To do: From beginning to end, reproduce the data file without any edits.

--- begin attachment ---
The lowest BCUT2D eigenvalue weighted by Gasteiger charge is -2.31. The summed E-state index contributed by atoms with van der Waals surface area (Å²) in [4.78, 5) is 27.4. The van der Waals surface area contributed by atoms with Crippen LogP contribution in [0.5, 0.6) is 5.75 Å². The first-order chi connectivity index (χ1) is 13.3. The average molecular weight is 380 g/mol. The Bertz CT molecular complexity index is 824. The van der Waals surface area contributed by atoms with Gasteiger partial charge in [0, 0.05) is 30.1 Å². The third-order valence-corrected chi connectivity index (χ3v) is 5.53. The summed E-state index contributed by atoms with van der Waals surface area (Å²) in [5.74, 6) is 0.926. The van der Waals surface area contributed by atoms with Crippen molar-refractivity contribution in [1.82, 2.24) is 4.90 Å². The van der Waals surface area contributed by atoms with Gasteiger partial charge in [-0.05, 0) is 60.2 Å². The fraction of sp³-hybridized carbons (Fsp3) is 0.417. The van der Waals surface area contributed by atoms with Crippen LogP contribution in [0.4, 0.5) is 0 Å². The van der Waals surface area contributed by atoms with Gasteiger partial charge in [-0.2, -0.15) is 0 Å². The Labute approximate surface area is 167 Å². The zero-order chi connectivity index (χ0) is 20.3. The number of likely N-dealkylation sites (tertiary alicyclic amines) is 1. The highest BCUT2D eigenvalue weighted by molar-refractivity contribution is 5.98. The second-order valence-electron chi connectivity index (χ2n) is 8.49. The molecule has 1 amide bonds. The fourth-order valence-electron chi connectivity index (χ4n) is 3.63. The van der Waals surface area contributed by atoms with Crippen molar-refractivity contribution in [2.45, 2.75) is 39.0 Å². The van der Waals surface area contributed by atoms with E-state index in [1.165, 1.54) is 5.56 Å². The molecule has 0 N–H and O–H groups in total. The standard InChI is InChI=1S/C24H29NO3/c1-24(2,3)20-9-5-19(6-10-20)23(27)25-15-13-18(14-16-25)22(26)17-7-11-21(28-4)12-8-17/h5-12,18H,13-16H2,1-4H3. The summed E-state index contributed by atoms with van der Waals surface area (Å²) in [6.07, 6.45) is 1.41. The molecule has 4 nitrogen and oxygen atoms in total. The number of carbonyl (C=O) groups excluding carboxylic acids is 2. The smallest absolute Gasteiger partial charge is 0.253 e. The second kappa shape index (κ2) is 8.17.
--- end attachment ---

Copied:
The lowest BCUT2D eigenvalue weighted by Gasteiger charge is -2.31. The summed E-state index contributed by atoms with van der Waals surface area (Å²) in [4.78, 5) is 27.4. The van der Waals surface area contributed by atoms with Crippen LogP contribution in [0.5, 0.6) is 5.75 Å². The first-order chi connectivity index (χ1) is 13.3. The average molecular weight is 380 g/mol. The Bertz CT molecular complexity index is 824. The van der Waals surface area contributed by atoms with Gasteiger partial charge in [0, 0.05) is 30.1 Å². The third-order valence-corrected chi connectivity index (χ3v) is 5.53. The summed E-state index contributed by atoms with van der Waals surface area (Å²) in [5.74, 6) is 0.926. The van der Waals surface area contributed by atoms with Crippen molar-refractivity contribution in [1.82, 2.24) is 4.90 Å². The van der Waals surface area contributed by atoms with Gasteiger partial charge in [-0.05, 0) is 60.2 Å². The fraction of sp³-hybridized carbons (Fsp3) is 0.417. The van der Waals surface area contributed by atoms with Crippen LogP contribution in [0.4, 0.5) is 0 Å². The van der Waals surface area contributed by atoms with Gasteiger partial charge in [-0.2, -0.15) is 0 Å². The Labute approximate surface area is 167 Å². The zero-order chi connectivity index (χ0) is 20.3. The number of likely N-dealkylation sites (tertiary alicyclic amines) is 1. The highest BCUT2D eigenvalue weighted by molar-refractivity contribution is 5.98. The second-order valence-electron chi connectivity index (χ2n) is 8.49. The molecule has 1 amide bonds. The fourth-order valence-electron chi connectivity index (χ4n) is 3.63. The van der Waals surface area contributed by atoms with Crippen molar-refractivity contribution in [2.45, 2.75) is 39.0 Å². The van der Waals surface area contributed by atoms with E-state index in [1.165, 1.54) is 5.56 Å². The molecule has 0 N–H and O–H groups in total. The standard InChI is InChI=1S/C24H29NO3/c1-24(2,3)20-9-5-19(6-10-20)23(27)25-15-13-18(14-16-25)22(26)17-7-11-21(28-4)12-8-17/h5-12,18H,13-16H2,1-4H3. The summed E-state index contributed by atoms with van der Waals surface area (Å²) in [6.07, 6.45) is 1.41. The molecule has 4 nitrogen and oxygen atoms in total. The number of carbonyl (C=O) groups excluding carboxylic acids is 2. The smallest absolute Gasteiger partial charge is 0.253 e. The second kappa shape index (κ2) is 8.17.